> I know if you saw all the previous die details from prior strikes
            that
            > would help.

            That's certainly possible. You can only go so far with a picture,
            even a good one.
            >
            > But as I've stated before "size matters".

            To an extent. But other factors must be weighed as well.

            I cannot eloquently argue my
            > point as you can. For me, grossly larger saucer size is evidence of
            > multistrikes.

            I mostly work with recent coins, and for these I have long ago
            concluded that size is largely irrelevant. I've seen half-dollar
            size cents for which I could find evidence of only a single strike.
            I have seen multi-struck cents that show very little expansion, even
            when struck out of collar. You've got to consider the totality of
            the evidence. I'm not even entirely convinced of the reliability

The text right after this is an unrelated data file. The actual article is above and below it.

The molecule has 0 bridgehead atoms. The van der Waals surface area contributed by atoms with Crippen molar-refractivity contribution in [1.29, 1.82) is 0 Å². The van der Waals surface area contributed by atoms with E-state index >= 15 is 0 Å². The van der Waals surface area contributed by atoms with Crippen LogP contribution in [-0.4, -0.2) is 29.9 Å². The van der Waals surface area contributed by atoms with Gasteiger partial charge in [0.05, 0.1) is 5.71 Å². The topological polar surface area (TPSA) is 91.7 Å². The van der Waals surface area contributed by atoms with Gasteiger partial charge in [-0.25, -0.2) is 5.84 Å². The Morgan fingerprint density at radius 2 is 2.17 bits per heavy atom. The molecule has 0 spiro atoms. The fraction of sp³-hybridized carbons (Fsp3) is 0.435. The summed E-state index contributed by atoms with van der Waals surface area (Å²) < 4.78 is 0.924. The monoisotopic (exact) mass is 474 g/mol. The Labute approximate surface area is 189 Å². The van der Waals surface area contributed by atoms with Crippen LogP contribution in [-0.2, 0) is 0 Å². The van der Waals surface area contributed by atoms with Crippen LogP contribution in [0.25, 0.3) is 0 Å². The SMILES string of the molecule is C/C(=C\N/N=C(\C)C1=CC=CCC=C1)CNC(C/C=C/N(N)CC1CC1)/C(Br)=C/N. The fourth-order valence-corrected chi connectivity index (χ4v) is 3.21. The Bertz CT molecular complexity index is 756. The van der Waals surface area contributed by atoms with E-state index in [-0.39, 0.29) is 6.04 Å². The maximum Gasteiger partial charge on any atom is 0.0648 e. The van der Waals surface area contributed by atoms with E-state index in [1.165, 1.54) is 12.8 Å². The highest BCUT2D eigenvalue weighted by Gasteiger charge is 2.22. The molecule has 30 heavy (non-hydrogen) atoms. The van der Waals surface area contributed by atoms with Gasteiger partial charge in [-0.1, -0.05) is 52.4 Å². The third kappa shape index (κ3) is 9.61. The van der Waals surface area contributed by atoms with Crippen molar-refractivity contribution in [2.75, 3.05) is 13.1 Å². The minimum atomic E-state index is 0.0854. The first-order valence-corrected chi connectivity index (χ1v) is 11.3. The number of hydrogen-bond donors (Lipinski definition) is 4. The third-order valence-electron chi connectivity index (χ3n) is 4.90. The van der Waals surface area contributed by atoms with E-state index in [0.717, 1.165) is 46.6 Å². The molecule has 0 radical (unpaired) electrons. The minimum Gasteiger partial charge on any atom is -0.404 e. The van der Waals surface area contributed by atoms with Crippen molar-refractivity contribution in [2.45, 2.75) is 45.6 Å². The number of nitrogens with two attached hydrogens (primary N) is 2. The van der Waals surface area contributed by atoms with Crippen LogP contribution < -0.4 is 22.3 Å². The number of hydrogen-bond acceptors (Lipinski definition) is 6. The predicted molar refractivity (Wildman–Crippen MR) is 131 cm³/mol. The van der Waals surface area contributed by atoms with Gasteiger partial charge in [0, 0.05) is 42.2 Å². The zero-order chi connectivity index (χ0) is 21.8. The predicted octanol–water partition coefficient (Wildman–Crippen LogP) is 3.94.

of "strike lines". I have a minor off-center quarter that shows
            three or four sets of what appear to be strike lines, but I am sure
            that the quarter was struck only once. I have no idea why these
            lines formed.

            In fact it's usually the only evidence remaining since
            > the die strike details can be completely obliterated.

            I will agree with you on that point.
            >
            >
            > For me the 1856 1c Farone Cap may have rode on top of just one 1856
            > coin for 10 strikes. Thats cool. I'd accept that and still call it a
            > die cap. Heck, even if it showed no "10 tiered" steps I'd still like
            > it as a "diecap" as pictured.